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Response to psychedelic drugs may depend on small genetic differences

In vitro study reports that natural mutations that change a serotonin receptor’s structure may impact drugs’ potency

by Attabey Rodríguez Benítez, special to C&EN
August 19, 2022

Psychiatrists are interested in using psychedelic compounds as an alternative therapy for mental disorders like depression and post-traumatic stress disorder. In clinical trials, some participants report mental health improvements after treatment with psychedelic substances, yet others report no significant effect. A team at the University of North Carolina at Chapel Hill has now reported that natural variations in a serotonin receptor could affect how some psychedelic compounds interact with people’s cells, which could be related to whether patients respond to treatments (ACS Chem. Neurosci. 2022, DOI: 10.1021/acschemneuro.1c00815).

Line structures of psilocin, mescaline, LSD, and 5-MeO-DMT, or 5-methoxy-N,N-dimethyltryptamine.
Researchers measured how strongly these four psychoactive molecules bound to natural variations of a human serotonin receptor.

The team synthesized seven naturally occurring human variants of the 5-HT2A serotonin receptor, a protein made in neurons that binds to a precursor of serotonin called 5-hydroxytryptamine. Upon binding, the receptor becomes activated, triggering changes in emotion and cognition. However, other molecules, including psychedelic drugs, can activate this receptor too.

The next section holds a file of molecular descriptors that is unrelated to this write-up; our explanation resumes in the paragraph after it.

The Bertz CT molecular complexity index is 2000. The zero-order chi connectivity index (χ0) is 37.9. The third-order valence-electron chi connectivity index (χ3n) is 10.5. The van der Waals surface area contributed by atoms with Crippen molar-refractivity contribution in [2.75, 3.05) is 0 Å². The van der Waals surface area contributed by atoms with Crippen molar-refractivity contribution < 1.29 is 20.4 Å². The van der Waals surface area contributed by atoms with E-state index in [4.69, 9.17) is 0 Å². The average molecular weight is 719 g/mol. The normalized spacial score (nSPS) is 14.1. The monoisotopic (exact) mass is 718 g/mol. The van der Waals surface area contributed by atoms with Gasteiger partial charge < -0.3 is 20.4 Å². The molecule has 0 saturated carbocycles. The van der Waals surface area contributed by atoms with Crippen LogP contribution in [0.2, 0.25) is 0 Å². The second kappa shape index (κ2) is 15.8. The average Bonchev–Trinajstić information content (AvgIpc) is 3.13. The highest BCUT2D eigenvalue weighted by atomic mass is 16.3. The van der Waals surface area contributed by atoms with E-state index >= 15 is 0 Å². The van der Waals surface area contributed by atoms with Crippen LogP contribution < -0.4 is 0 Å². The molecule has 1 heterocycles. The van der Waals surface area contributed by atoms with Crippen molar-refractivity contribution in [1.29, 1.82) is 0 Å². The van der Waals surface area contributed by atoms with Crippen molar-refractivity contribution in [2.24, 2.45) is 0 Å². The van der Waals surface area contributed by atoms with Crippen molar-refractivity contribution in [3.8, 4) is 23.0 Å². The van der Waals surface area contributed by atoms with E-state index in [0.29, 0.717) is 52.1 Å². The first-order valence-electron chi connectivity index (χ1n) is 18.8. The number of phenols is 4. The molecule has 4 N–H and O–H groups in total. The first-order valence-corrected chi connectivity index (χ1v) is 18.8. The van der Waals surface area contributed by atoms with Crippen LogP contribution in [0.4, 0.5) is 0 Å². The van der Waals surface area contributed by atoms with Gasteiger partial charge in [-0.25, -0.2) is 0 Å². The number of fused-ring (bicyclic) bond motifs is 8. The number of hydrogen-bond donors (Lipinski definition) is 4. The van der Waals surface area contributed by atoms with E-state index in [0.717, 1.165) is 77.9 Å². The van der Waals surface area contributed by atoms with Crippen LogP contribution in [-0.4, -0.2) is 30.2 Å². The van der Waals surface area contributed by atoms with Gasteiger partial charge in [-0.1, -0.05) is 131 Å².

To observe drug responses, the researchers gauged the potency of psychedelic compounds including psilocin, LSD, mescaline, and 5-methoxy-N,N-dimethyltryptamine (5-MeO-DMT) in vitro by measuring the concentration needed to bind the compounds to 50% of each of the receptor variants, also known as EC50. They observed that psilocin bound to the non-mutated form of the receptor with a potency seven times as high as it bound to some of the variants. On the flip side, when binding to mescaline, some receptor variants showed a potency nine times as high as the non-mutated variant.

“It may not seem like a huge shift in potency in a field where things can be many orders of magnitude different,” says Sam Slocum, one of the authors of the study. “But in these kinds of treatments, every detail matters when determining what level of brain exposure you need.”

Because these genetic variations impact how the receptor interacts with various psychedelics, sequencing trial participants’ DNA might be helpful when evaluating their treatment response, Slocum says.



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